Speaking of the pass-catchers, the wide receiver portion of this class might be the most talented of any position. Dominique Wheeler and Reginald Davis are the No. 1 and 3-rated prospects in this class. Wheeler offers a unique skillset that makes offensive coaches ecstatic. He posted 1,523 yards from scrimmage — 753 receiving and 770 rushing — and 15 touchdowns as he was utilized more in the passing game. He posted 1,164 yards rushing and only 153 receiving in 2010. Meanwhile, Davis also excelled in the backfield. He rushed for 1,915 yards on 171 attempts for a yards-per-carry average north of 11 as a senior while scoring 35 touchdowns. He led his team to the Class 1A state championship as a junior. These two will only get better as they learn the nuances of the wide receiver position and should be the gems of the '12 Texas Tech class.
The only other position on the offense that got as much attention as the receivers was the offensive line. Three new faces are headed to the offensive trenches with big Trey Keenan leading the way. The other two, Rashad Fortenberry and Jared Kaster, are already on campus working with the team in spring football.
Clayton Nicholas, the lone quarterback in this class, checks in at 6-3 and 205 pounds. He played at a big-time program in Abilene-Cooper, and Tuberville likes that he is a West Texas prospect. He threw for 2,956 yards and 26 scoring strikes during his playoff run as a senior.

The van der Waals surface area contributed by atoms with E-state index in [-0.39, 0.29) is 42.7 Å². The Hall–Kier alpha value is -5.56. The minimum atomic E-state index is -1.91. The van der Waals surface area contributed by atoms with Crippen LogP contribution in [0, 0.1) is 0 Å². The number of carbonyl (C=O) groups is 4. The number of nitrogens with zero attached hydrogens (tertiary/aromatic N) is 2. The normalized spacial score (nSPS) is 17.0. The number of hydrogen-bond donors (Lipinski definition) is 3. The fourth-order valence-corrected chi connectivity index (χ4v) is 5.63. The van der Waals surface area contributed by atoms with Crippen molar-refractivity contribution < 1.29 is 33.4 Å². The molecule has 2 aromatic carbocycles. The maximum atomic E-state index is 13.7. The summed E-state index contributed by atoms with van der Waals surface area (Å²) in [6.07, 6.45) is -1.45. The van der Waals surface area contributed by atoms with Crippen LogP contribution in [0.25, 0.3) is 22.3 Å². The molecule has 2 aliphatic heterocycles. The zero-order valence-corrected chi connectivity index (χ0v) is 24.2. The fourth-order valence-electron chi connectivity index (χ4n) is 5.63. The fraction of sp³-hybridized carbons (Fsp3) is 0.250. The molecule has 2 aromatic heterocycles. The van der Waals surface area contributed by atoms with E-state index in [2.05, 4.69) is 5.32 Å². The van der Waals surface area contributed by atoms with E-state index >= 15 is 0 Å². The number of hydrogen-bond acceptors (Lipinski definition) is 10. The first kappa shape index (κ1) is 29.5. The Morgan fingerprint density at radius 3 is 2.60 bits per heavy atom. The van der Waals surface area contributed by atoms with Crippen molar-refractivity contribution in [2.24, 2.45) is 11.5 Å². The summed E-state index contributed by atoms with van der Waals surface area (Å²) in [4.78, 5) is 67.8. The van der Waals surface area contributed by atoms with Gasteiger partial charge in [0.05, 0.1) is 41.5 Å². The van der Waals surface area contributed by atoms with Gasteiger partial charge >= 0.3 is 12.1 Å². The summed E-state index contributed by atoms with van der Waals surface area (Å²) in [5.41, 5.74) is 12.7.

All-purpose dynamo Quinton White is the lone running back in this class — at least for now.
This is an extremely deep and versatile group that should build a strong foundation for future Texas Tech defenses, while the offensive skill positions could actually end up being the most talented in this class. And with nine of the 26 already enrolled in class, a large chunk of this group could contribute right away.
Offense: QB: 1, RB: 1, WR: 3, TE: 0, OL: 3, ATH: 3
Defense: DL: 5, LB: 4, DB: 6, K/P/LS: 0
Other National Signees:
127. Dominique Wheeler, WR (6-1, 176), Crockett (Texas) High
146. Michael Starts, DL (6-4, 282), Waco (Texas) La Vega
187. Reginald Davis, WR (6-1, 185), Tenaha (Texas) High
Lee Adams, DL (6-1, 264), Corona (Calif.) Centennial/Riverside C.C.
Javon Bell, WR (6-0, 175), Jacksonville (Fla.) Ribault/Miss. Gulf Coast C.C.
Rashad Fortenberry, OL (6-4, 271), Tylertown (Miss.) High/Miss. Gulf Coast C.C.
SaDale Foster, ATH (5-8, 180), Riverside (Calif.) JW North/Riverside C.C.
Jared Kaster, OL (6-4, 268), Altair (Texas) Rice
Thierry Nguema, DB (6-0, 180), Corona (Calif.) Santiago
Chris Payne, LB (5-11, 191), Columbia (S.C.) High/Miss. Gulf Coast C.C.
Will Smith, LB (6-3, 220), Riverside (Calif.) Notre Dame/Riverside C.C.
Austin Stewart, DB (6-2, 200), Matthews (N.C.) Butler/LA Pierce J.C.
Athlon Sports' Top 25 Classes of 2012:
1. Alabama Crimson Tide
2. Texas Longhorns
3. Florida Gators
4. Ohio State Buckeyes
5. Florida State Seminoles
6. Michigan Wolverines
7. Stanford Cardinal
8. Miami Hurricanes
9. Georgia Bulldogs
10. USC Trojans
11. Oklahoma Sooners
12. Auburn Tigers
13. LSU Tigers
14. Texas A&M Aggies
15. UCLA Bruins
16. Clemson Tigers
17. Notre Dame Fighting Irish
18. Oregn Ducks
19. South Carolina Gamecocks
20. Tennessee Volunteers
21. Washington Huskies
22. Virginia Tech Hokies
23. Rutgers Scarlet Knights
24. Texas Tech Red Raiders
25. Sun., Mar. 4